I instructed my daughter to sweep the floor. She said, “OK Mom, but I don’t know how.” This surprised me. She had seen me sweep the floor so many times, that I forgot she might not even know how to accomplish the task.So, I told her exactly how to do it. It’s needs to be the same when telling your child what to say.
Posted by Nicholeen Peck on May 25, 2008
When teaching and training children, many parents don’t often think about the heart and bond of the child, and how the child is processing what the parent does and says. Since children often misunderstand us and situations, then relationship disconnections occur. Parents are more dedicated to the spiritual, social, and academic success of their children than ever before. They get involved in coaching, carpools, and creating more opportunities for today’s youth than previous generations of parents did. Because of these great efforts, youth are getting better college entrance test scores, getting national awards and titles, and becoming entrepreneurs, all while also championing high morals and long term focus for their lives. With all this extra effort made on their behalf, why are so many youth and young adults feeling alone and like failures? What They See and Feel Today’s youth know their parents have made huge time, money, and heart …
Posted by Richard on May 18, 2020
I once received a note from a reader about her 14-year-old son who was quite the thinker. He always wanted to know “Why?” about everything, which is wonderful, but it was leading to problems respecting authority.
Posted by Nicholeen Peck on February 14, 2019
Years ago I was participating in a sewing activity at my church. Many women had gathered at the church with their sewing machines. At this activity, there was a four-year-old girl that kept touching the knobs on the sewing machines. Her mother tried to keep her in control and punished her by putting her into time-out when she touched the machines. She didn’t stop trying to touch the machines —even though this girl was punished each time .
Posted by Nicholeen Peck on March 21, 2018
When the famed prime minister of England, William Pitt, was asked what made him a great prime minister, he didn’t say his hard work ethic, late night hours, or perseverance. He said, “Patience.” There are many attributes that are useful to parents as they’re raising their children during this often busy world full of attitude problems, disconnection, and every day mishaps. But nothing is so vital as patience. There is one simple skill that, if kept in mind, makes patience for parents a bit easier. Recently, while speaking to a group in Washington, a worn out mother asked me a question following some discussion on how to stay clam while parenting through difficult parenting situations. She said something like, “What do you do when too much has happened in a day to be able to stay calm? What do you do when you’ve fallen down some stairs that day, another …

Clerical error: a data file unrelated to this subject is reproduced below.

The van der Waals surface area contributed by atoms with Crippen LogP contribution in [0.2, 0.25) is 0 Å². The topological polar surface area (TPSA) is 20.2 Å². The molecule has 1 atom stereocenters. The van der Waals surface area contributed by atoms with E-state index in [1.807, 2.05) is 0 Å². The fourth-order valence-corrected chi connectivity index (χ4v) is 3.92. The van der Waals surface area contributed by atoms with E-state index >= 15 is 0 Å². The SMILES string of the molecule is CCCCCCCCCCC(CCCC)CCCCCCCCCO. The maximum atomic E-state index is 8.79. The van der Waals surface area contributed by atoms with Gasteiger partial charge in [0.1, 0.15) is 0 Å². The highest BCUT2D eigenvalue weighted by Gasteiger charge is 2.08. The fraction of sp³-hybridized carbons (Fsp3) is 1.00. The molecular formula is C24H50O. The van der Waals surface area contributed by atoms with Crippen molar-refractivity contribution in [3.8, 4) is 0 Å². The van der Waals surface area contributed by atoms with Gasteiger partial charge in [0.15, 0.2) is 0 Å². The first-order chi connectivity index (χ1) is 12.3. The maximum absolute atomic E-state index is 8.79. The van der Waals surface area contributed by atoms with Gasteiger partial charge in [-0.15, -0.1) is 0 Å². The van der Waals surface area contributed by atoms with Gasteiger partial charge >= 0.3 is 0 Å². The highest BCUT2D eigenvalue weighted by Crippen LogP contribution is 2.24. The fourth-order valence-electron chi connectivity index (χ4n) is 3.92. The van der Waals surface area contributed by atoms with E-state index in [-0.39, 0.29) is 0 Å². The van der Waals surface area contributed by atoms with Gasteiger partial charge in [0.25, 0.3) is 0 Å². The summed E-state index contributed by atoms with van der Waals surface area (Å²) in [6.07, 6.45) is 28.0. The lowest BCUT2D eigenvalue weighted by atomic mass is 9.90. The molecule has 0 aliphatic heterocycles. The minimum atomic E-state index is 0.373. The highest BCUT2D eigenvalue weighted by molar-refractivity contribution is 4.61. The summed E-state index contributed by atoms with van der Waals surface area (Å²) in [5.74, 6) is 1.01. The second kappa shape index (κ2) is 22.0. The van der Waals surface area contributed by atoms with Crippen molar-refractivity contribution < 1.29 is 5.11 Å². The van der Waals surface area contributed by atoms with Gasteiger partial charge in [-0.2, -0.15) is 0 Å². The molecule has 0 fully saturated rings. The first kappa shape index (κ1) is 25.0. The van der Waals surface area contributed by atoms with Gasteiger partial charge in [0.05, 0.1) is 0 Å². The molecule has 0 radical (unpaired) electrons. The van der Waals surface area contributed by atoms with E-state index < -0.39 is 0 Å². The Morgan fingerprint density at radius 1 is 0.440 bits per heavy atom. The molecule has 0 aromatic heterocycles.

Posted by Monica Pond on October 29, 2018
This Call Covers: Attention Seeking in adult children Helping ADHD kids be calm Correcting children who make rude comments TSG and multiple mental disorders in children
Posted by Nicholeen Peck on August 6, 2018
This Call Covers: Dealing with custody-related parenting problems Rule of three and young children Preventing parental manipulation of children Does TSG make kids worse?
Posted by Nicholeen Peck on August 27, 2018
This Call Covers:Manipulation from younger children and how to stop itControlling a completely out of control childHelping a child who is constantly going through the Rule of 3Parenting a compulsively defiant child
Posted by Nicholeen Peck on August 1, 2019
This Call Covers:Helping a child plan for the future when they don’t seem to careSelf-government and young childrenLack of self-government in teensHow to become a TSG mentor
Posted by Nicholeen Peck on July 6, 2019
Whole Call: Question: My 15 yr old daughter has a serious case of FOMO (fear of missing out). She seems to never really be in the present moment as she is always looking way ahead at the next social event and cannot stop talking about it. She’s missing out in her present moment. We have discussed this together but she seems totally unaware that she’s doing it. It’s maddening and sad. I can see she has anxiety that manifests itself this way. How do I patiently help her to be in the present moment without calling her out on it (since it is usually in front of other people). Do I take her aside every time to point it out? Do I patiently wait till she has matured enough to see it? I need your suggestions and help. Thank you so much. Answer: https://s3.amazonaws.com/1-SupportCalls/2020/07July/TSG_SC_7-22-20_Q1.mp3 When someone is unaware of …
Posted by Nicholeen Peck on July 22, 2020
This call covers: How to use TSG with children with high-functioning Aspergers How to stay calm when your children don’t come when you call.
Posted by Nicholeen Peck on July 12, 2015
This Call Covers: Potty training for hard children Stopping swearing Figuring out the next steps for your family How to stay consistent Helping siblings get along
Posted by Nicholeen Peck on June 6, 2018